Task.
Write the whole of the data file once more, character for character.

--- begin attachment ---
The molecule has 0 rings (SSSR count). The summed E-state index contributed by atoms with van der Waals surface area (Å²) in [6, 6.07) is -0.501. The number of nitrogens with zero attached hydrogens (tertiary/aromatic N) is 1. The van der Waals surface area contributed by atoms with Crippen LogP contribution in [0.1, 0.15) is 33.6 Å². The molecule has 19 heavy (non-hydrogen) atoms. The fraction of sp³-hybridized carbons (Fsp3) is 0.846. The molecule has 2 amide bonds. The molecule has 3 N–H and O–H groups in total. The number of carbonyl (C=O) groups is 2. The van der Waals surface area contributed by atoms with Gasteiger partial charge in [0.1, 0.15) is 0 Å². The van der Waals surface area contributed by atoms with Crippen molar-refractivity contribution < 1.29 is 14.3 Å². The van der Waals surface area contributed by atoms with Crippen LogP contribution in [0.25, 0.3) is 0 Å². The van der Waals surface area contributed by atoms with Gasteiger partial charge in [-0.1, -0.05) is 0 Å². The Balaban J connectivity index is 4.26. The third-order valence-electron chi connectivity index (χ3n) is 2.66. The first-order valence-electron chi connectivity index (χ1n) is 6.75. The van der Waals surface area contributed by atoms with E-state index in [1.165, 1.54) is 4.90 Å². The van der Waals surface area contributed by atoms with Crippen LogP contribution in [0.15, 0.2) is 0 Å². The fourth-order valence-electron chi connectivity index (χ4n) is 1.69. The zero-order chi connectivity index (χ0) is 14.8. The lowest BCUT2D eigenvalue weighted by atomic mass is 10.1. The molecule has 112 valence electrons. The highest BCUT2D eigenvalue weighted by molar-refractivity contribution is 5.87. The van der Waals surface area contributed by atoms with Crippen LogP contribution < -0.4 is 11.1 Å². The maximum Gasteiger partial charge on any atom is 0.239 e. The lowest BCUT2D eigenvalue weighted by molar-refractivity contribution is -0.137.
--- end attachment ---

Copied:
The molecule has 0 rings (SSSR count). The summed E-state index contributed by atoms with van der Waals surface area (Å²) in [6, 6.07) is -0.501. The number of nitrogens with zero attached hydrogens (tertiary/aromatic N) is 1. The van der Waals surface area contributed by atoms with Crippen LogP contribution in [0.1, 0.15) is 33.6 Å². The molecule has 19 heavy (non-hydrogen) atoms. The fraction of sp³-hybridized carbons (Fsp3) is 0.846. The molecule has 2 amide bonds. The molecule has 3 N–H and O–H groups in total. The number of carbonyl (C=O) groups is 2. The van der Waals surface area contributed by atoms with Gasteiger partial charge in [0.1, 0.15) is 0 Å². The van der Waals surface area contributed by atoms with Crippen molar-refractivity contribution < 1.29 is 14.3 Å². The van der Waals surface area contributed by atoms with Crippen LogP contribution in [0.25, 0.3) is 0 Å². The van der Waals surface area contributed by atoms with Gasteiger partial charge in [-0.1, -0.05) is 0 Å². The Balaban J connectivity index is 4.26. The third-order valence-electron chi connectivity index (χ3n) is 2.66. The first-order valence-electron chi connectivity index (χ1n) is 6.75. The van der Waals surface area contributed by atoms with E-state index in [1.165, 1.54) is 4.90 Å². The van der Waals surface area contributed by atoms with Crippen LogP contribution in [0.15, 0.2) is 0 Å². The fourth-order valence-electron chi connectivity index (χ4n) is 1.69. The zero-order chi connectivity index (χ0) is 14.8. The lowest BCUT2D eigenvalue weighted by atomic mass is 10.1. The molecule has 112 valence electrons. The highest BCUT2D eigenvalue weighted by molar-refractivity contribution is 5.87. The van der Waals surface area contributed by atoms with Crippen LogP contribution < -0.4 is 11.1 Å². The maximum Gasteiger partial charge on any atom is 0.239 e. The lowest BCUT2D eigenvalue weighted by molar-refractivity contribution is -0.137.